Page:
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Mardi Gras parades don't meet COVID guidelines, won't happen in 2021 city says

Mayor LaToya Cantrell said last week that Mardi Gras 2021 is “not canceled, just different.” That verbiage is reflected on the website.

NEW ORLEANS — Mardi Gras parades seem highly unlikely to occur in the 2021 season is the message being spread by the city of New Orleans after a post on its web site became social media fodder Tuesday and social posts from the city said that there would be no parades in 2021. 

The news seemed to catch some people off guard but City spokesman Beau Tidwell said it shouldn’t have and that the messaging has been consistent. 

Tidwell, in a press briefing on Tuesday, said the city has always said that gatherings of 250 or more people are not permitted under the current guidelines and that it has been seeking alternatives to the traditional celebrations that are rife with large crowds in close quarters. 

“None of this should be a surprise to anybody,” said Tidwell. The guidelines have been in place for some time.” Tidwell said that a rise in COVID infections around the state and in the city make it doubtful that there will be a “sea change” in conditions around the virus that would allow for parading in 2021. He included the Mardi Gras Indians and marching krewes as groups whose normal protocols would likely not be permitted to occur. 

However, not all krewes felt as if the messaging was consistent. 

The Krewe of Endymion, one of Carnival's largest and most spectacular, said the news of parades not being allowed was "a total surprise."

"A large number of major Krewes were tasked to develop proposals for a safe Mardi Gras celebration," said a statement from the krewe. "These proposals were to be presented to the city on December 5, 2020. The cancellation of all 2021 Mardi Gras parades before these proposals were presented is a shock."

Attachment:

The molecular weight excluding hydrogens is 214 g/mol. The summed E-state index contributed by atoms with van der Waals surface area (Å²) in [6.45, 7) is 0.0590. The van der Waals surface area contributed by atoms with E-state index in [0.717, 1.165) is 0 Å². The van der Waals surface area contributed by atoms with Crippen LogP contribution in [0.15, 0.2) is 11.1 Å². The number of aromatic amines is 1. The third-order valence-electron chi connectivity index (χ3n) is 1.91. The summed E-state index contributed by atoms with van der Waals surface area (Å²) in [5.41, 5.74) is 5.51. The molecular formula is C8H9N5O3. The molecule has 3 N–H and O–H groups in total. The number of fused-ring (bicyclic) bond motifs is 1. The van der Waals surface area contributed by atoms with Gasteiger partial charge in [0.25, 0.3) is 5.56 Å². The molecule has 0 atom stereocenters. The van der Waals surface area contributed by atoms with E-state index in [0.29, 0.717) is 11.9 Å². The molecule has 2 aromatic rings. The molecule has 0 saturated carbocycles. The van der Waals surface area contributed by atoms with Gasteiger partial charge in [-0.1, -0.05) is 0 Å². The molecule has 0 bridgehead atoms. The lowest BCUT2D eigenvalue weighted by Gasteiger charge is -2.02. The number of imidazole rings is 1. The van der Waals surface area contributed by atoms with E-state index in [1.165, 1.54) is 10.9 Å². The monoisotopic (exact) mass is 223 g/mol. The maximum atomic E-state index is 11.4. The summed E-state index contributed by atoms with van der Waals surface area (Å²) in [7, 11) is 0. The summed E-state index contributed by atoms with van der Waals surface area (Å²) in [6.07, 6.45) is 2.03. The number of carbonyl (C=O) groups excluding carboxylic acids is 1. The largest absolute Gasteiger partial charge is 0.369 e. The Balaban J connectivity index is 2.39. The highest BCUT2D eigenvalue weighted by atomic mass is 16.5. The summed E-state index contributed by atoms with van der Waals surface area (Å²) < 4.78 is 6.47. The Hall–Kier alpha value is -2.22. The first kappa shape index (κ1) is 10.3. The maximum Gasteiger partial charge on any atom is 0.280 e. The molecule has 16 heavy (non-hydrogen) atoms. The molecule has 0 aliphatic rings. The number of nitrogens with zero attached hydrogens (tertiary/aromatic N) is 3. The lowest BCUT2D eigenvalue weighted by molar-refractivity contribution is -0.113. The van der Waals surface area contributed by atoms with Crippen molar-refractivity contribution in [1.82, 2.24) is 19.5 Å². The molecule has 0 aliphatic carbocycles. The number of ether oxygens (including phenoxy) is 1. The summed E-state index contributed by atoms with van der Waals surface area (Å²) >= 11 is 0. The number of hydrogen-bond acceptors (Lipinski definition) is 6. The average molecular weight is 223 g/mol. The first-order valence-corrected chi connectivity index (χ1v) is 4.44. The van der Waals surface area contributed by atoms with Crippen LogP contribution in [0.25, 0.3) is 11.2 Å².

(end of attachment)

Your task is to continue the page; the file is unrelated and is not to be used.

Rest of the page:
Tidwell pointed to the city’s numbers of 14, 439 confirmed cases of COVID since the start of the pandemic and 605 deaths. He said the city has had 1,000 new cases in the past two weeks and 10 deaths. The city was once one of the biggest hotspots in the nation for COVID but they have been performing better than the national and statewide numbers for some time. 

However, the numbers have been moving upward in the city and officials have no desire to go back to the problems in March, April and May. Mardi Gras 2020 was largely seen as a super-spreader event that caused the city to be at the center of COVID early on.  

What caused all the furor Tuesday was when it was noticed on the city’s web site in an FAQ about Carnival season, the following passage.  

"Parades of any kind will not be permitted this year because large gatherings have proven to be super spreader events of the COVID-19 virus," the FAQ titled “Mardi Gras 2021 FAQs.” 

In addition, after most news outlets reacted to the news with alerts and social media posts, the city put up one of its own, saying that Mardi Gras isn’t cancelled, but that parades would not be allowed. 

At least two New Orleans parading organizations said they were surprised by the news. However, Rex, the traditional Mardi Gras Day standard-bearer for Carnival season said its biggest concern was public safety. 

“First and foremost, the Rex Organization, along with the city’s other parading krewes, wants New Orleanians to be as safe and as healthy as possible,” said Rex Official James J. Reiss, III, who is also the Co-Chairman of the Mayor’s Mardi Gras Advisory Council. 

“We are very aware of our city’s health guidelines for Phase 3.3 and what is on our city’s website regarding parades in 2021.  We understand the seriousness of the pandemic, and we fully support our city’s fight against COVID-19.  Rex and our fellow parading krewes are working now to determine definitive plans for Mardi Gras 2021 and anticipate being able to report to Mayor Cantrell and our city’s citizens in the coming days.” 

The city of New Orleans has been tip-toeing around the issue of parading by pointing to the guidelines Tidwell cited and asking for suggestions for alternatives but never really saying outright that parades could not happen – until today. 

“Under the current guidelines you can’t have a gathering of more than 250 people,” he said. “Parades as we’ve traditionally celebrated here are not possible under the current guidelines. This will be a completely different year for us. A completely different year for New Orleans. It has to be different.” 

Tidwell said the city, like everyone, is hoping for success with a vaccine and treatments that might allow an easing of restrictions, but he said he doesn’t think that is likely to occur in time to make Carnival season 2021 anything close to normal. 

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